Lemma 14.2.2. Any morphism in $\Delta $ can be written as a composition of the morphisms $\delta ^ n_ j$ and $\sigma ^ n_ j$.

**Proof.**
Let $\varphi : [n] \to [m]$ be a morphism of $\Delta $. If $j \not\in \mathop{\mathrm{Im}}(\varphi )$, then we can write $\varphi $ as $\delta ^ m_ j \circ \psi $ for some morphism $\psi : [n] \to [m - 1]$. If $\varphi (j) = \varphi (j + 1)$ then we can write $\varphi $ as $\psi \circ \sigma ^{n - 1}_ j$ for some morphism $\psi : [n - 1] \to [m]$. The result follows because each replacement as above lowers $n + m$ and hence at some point $\varphi $ is both injective and surjective, hence an identity morphism.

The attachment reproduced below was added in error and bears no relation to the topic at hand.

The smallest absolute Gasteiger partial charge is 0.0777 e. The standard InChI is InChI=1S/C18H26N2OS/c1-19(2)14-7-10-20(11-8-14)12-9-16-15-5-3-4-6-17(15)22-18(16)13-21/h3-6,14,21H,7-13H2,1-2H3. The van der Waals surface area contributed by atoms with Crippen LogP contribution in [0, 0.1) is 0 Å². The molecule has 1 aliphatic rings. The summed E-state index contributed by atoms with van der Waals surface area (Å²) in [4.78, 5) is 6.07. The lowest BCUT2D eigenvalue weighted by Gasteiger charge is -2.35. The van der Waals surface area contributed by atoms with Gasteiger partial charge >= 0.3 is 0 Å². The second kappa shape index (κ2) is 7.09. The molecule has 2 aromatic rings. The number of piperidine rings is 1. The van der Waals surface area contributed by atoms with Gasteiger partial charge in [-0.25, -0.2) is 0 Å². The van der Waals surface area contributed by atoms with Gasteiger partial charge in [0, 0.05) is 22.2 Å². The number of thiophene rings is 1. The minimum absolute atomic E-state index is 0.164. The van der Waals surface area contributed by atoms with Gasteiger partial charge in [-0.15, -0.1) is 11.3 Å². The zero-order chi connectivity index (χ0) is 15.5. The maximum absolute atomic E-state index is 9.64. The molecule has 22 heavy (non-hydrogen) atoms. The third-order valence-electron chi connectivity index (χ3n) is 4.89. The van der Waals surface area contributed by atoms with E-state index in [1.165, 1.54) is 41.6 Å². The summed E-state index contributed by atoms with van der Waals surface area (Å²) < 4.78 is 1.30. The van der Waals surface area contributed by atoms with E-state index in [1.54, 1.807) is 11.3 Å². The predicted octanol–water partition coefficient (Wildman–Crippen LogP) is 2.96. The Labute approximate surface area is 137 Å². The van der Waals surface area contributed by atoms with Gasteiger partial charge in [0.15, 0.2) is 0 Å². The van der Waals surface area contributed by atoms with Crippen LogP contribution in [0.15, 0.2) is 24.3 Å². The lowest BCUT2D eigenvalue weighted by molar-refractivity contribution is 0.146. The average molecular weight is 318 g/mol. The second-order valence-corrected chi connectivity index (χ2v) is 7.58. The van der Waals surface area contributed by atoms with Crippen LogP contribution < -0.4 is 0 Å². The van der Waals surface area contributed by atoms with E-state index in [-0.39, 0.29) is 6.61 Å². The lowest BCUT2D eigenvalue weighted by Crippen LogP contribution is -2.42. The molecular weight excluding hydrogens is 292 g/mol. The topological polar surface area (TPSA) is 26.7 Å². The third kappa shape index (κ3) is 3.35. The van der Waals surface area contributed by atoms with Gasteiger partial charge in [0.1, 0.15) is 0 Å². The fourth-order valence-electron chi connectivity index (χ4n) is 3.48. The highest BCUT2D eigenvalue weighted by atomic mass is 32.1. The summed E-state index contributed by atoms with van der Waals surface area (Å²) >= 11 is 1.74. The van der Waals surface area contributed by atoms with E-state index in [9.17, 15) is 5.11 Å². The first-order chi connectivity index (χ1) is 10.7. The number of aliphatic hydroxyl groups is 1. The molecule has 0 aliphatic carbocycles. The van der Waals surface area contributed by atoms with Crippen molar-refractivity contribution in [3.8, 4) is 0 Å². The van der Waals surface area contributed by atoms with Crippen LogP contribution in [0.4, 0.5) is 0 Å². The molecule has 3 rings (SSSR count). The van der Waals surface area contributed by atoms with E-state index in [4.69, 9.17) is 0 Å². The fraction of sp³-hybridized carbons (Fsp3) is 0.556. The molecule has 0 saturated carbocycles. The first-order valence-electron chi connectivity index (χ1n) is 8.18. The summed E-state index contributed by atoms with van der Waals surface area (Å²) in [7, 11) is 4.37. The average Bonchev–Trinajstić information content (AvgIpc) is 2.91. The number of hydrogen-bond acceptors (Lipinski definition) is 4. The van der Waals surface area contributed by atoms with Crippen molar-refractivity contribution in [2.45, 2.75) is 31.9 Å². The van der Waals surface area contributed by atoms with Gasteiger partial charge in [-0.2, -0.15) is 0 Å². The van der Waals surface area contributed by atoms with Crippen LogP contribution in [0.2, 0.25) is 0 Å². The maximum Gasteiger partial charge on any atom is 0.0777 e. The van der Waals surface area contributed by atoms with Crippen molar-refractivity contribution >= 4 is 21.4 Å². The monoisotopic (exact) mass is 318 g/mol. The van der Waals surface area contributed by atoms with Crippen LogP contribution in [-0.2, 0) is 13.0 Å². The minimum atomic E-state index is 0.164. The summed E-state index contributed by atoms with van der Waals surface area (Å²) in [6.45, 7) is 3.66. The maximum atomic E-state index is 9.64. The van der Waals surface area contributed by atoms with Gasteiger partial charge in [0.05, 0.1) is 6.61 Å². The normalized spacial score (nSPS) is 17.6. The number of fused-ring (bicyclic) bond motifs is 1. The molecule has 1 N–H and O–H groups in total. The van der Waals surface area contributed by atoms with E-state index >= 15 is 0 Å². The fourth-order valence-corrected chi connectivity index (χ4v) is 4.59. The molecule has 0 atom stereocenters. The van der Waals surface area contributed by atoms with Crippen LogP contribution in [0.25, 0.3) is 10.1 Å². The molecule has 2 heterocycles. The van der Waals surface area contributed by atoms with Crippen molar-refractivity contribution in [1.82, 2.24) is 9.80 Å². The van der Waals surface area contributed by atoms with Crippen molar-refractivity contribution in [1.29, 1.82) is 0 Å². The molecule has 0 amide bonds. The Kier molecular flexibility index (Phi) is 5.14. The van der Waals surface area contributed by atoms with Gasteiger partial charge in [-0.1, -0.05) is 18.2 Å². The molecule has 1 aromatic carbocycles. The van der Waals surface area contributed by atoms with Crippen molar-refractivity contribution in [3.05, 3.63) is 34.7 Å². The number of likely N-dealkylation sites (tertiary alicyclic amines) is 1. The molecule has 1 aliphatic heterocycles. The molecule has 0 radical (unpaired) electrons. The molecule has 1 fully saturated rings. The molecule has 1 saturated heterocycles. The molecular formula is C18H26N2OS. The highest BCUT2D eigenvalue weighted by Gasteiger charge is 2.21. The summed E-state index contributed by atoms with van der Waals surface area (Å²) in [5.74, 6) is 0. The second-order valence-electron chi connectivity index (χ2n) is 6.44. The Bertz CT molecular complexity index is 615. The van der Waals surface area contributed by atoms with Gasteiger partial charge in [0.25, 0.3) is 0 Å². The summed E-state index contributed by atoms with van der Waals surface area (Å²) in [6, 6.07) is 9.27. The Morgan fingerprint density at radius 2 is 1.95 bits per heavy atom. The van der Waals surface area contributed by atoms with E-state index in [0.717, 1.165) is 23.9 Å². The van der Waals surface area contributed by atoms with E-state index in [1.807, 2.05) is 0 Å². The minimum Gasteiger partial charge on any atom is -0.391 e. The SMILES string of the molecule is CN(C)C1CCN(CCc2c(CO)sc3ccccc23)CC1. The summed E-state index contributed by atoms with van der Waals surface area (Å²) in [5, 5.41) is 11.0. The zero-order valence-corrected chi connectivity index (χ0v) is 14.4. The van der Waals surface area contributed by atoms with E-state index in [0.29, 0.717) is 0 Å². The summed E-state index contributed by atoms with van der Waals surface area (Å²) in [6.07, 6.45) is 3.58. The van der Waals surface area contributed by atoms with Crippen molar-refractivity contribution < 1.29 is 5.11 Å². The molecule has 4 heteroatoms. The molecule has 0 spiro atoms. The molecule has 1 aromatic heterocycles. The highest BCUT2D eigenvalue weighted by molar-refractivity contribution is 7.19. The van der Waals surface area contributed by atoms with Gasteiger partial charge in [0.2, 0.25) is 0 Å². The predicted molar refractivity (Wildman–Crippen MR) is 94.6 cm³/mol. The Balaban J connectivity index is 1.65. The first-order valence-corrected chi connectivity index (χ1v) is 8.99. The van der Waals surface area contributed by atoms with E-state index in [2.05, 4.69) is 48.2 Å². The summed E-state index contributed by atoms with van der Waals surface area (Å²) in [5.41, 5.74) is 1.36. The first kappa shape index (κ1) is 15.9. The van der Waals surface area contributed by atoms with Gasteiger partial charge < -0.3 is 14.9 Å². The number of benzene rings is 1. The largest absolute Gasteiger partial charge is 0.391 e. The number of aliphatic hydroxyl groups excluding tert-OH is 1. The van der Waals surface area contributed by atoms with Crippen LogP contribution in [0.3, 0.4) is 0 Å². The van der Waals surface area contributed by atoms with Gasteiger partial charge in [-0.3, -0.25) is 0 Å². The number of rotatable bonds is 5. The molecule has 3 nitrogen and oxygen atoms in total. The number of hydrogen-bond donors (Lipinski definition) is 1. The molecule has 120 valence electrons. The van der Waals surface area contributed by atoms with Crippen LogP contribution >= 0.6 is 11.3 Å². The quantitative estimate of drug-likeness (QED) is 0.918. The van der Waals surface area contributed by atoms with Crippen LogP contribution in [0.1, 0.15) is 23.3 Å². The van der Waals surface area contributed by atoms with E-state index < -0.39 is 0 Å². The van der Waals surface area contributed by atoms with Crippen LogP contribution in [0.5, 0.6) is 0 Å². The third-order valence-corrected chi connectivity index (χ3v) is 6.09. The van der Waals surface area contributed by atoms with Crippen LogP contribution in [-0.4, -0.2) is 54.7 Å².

$\square$

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